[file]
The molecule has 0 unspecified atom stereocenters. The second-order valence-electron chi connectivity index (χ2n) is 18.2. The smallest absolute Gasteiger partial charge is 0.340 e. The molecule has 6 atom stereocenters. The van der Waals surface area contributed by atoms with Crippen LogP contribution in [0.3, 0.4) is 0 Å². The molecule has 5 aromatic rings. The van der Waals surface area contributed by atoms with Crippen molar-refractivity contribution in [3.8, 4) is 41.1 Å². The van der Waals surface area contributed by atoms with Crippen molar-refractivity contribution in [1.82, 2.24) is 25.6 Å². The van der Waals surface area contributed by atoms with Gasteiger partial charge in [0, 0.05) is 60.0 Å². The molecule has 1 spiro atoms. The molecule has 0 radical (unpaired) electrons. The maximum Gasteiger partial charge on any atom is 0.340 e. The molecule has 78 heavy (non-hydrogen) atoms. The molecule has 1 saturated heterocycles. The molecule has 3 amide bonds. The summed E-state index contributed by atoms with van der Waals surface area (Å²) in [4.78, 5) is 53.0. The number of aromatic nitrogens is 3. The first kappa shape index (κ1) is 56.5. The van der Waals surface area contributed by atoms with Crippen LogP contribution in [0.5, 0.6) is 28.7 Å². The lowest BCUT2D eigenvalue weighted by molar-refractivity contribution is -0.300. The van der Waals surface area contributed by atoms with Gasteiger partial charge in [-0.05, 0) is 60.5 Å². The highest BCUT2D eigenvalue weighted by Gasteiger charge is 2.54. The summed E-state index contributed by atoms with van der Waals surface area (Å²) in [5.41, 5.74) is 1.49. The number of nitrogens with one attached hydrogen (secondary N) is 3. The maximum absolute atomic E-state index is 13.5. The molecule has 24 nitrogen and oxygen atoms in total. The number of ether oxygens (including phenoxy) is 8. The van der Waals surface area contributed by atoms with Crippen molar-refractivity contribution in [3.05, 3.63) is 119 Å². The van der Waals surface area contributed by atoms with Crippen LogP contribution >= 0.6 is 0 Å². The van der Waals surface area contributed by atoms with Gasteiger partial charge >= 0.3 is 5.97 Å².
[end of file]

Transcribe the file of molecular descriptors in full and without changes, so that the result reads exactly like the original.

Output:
The molecule has 0 unspecified atom stereocenters. The second-order valence-electron chi connectivity index (χ2n) is 18.2. The smallest absolute Gasteiger partial charge is 0.340 e. The molecule has 6 atom stereocenters. The van der Waals surface area contributed by atoms with Crippen LogP contribution in [0.3, 0.4) is 0 Å². The molecule has 5 aromatic rings. The van der Waals surface area contributed by atoms with Crippen molar-refractivity contribution in [3.8, 4) is 41.1 Å². The van der Waals surface area contributed by atoms with Crippen molar-refractivity contribution in [1.82, 2.24) is 25.6 Å². The van der Waals surface area contributed by atoms with Gasteiger partial charge in [0, 0.05) is 60.0 Å². The molecule has 1 spiro atoms. The molecule has 0 radical (unpaired) electrons. The maximum Gasteiger partial charge on any atom is 0.340 e. The molecule has 78 heavy (non-hydrogen) atoms. The molecule has 1 saturated heterocycles. The molecule has 3 amide bonds. The summed E-state index contributed by atoms with van der Waals surface area (Å²) in [4.78, 5) is 53.0. The number of aromatic nitrogens is 3. The first kappa shape index (κ1) is 56.5. The van der Waals surface area contributed by atoms with Crippen LogP contribution in [0.5, 0.6) is 28.7 Å². The lowest BCUT2D eigenvalue weighted by molar-refractivity contribution is -0.300. The van der Waals surface area contributed by atoms with Gasteiger partial charge in [-0.05, 0) is 60.5 Å². The highest BCUT2D eigenvalue weighted by Gasteiger charge is 2.54. The summed E-state index contributed by atoms with van der Waals surface area (Å²) in [5.41, 5.74) is 1.49. The number of nitrogens with one attached hydrogen (secondary N) is 3. The maximum absolute atomic E-state index is 13.5. The molecule has 24 nitrogen and oxygen atoms in total. The number of ether oxygens (including phenoxy) is 8. The van der Waals surface area contributed by atoms with Crippen molar-refractivity contribution in [3.05, 3.63) is 119 Å². The van der Waals surface area contributed by atoms with Crippen LogP contribution >= 0.6 is 0 Å². The van der Waals surface area contributed by atoms with Gasteiger partial charge >= 0.3 is 5.97 Å².